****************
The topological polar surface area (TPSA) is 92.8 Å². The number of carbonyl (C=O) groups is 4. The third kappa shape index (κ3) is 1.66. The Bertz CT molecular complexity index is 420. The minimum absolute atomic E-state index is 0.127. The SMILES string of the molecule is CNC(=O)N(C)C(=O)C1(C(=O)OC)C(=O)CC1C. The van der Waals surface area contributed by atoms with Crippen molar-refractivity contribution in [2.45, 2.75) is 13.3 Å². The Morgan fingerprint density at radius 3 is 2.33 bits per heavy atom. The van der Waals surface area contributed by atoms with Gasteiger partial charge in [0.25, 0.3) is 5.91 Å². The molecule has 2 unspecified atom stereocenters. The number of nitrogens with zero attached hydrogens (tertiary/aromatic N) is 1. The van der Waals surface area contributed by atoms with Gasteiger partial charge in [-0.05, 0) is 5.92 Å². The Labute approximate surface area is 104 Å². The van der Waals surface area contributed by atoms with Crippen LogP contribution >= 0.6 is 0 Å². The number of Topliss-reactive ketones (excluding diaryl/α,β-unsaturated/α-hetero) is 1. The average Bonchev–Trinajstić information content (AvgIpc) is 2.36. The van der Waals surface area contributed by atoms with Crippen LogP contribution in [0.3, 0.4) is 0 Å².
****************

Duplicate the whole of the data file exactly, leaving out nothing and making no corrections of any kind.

The topological polar surface area (TPSA) is 92.8 Å². The number of carbonyl (C=O) groups is 4. The third kappa shape index (κ3) is 1.66. The Bertz CT molecular complexity index is 420. The minimum absolute atomic E-state index is 0.127. The SMILES string of the molecule is CNC(=O)N(C)C(=O)C1(C(=O)OC)C(=O)CC1C. The van der Waals surface area contributed by atoms with Crippen molar-refractivity contribution in [2.45, 2.75) is 13.3 Å². The Morgan fingerprint density at radius 3 is 2.33 bits per heavy atom. The van der Waals surface area contributed by atoms with Gasteiger partial charge in [0.25, 0.3) is 5.91 Å². The molecule has 2 unspecified atom stereocenters. The number of nitrogens with zero attached hydrogens (tertiary/aromatic N) is 1. The van der Waals surface area contributed by atoms with Gasteiger partial charge in [-0.05, 0) is 5.92 Å². The Labute approximate surface area is 104 Å². The van der Waals surface area contributed by atoms with Crippen LogP contribution >= 0.6 is 0 Å². The number of Topliss-reactive ketones (excluding diaryl/α,β-unsaturated/α-hetero) is 1. The average Bonchev–Trinajstić information content (AvgIpc) is 2.36. The van der Waals surface area contributed by atoms with Crippen LogP contribution in [0.3, 0.4) is 0 Å².